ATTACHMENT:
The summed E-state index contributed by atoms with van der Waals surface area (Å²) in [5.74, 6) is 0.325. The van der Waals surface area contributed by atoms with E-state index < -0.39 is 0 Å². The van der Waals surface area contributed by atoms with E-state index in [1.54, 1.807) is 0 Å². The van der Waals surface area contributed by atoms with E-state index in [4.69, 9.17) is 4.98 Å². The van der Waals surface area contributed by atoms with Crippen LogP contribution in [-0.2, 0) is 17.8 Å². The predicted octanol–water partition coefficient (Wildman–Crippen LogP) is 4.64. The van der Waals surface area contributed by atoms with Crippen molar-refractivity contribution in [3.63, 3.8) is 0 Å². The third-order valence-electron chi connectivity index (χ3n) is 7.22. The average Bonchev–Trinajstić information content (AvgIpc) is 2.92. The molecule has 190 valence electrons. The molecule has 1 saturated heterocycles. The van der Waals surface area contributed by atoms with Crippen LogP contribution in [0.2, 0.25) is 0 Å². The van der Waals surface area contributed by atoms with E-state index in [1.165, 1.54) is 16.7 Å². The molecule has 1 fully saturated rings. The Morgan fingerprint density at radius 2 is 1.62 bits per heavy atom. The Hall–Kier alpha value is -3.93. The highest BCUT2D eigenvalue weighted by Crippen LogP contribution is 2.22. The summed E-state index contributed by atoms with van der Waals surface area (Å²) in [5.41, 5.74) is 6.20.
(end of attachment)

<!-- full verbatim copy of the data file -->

The summed E-state index contributed by atoms with van der Waals surface area (Å²) in [5.74, 6) is 0.325. The van der Waals surface area contributed by atoms with E-state index < -0.39 is 0 Å². The van der Waals surface area contributed by atoms with E-state index in [1.54, 1.807) is 0 Å². The van der Waals surface area contributed by atoms with E-state index in [4.69, 9.17) is 4.98 Å². The van der Waals surface area contributed by atoms with Crippen LogP contribution in [-0.2, 0) is 17.8 Å². The predicted octanol–water partition coefficient (Wildman–Crippen LogP) is 4.64. The van der Waals surface area contributed by atoms with Crippen molar-refractivity contribution in [3.63, 3.8) is 0 Å². The third-order valence-electron chi connectivity index (χ3n) is 7.22. The average Bonchev–Trinajstić information content (AvgIpc) is 2.92. The molecule has 190 valence electrons. The molecule has 1 saturated heterocycles. The van der Waals surface area contributed by atoms with Crippen LogP contribution in [0.2, 0.25) is 0 Å². The van der Waals surface area contributed by atoms with E-state index in [1.165, 1.54) is 16.7 Å². The molecule has 1 fully saturated rings. The Morgan fingerprint density at radius 2 is 1.62 bits per heavy atom. The Hall–Kier alpha value is -3.93. The highest BCUT2D eigenvalue weighted by Crippen LogP contribution is 2.22. The summed E-state index contributed by atoms with van der Waals surface area (Å²) in [5.41, 5.74) is 6.20.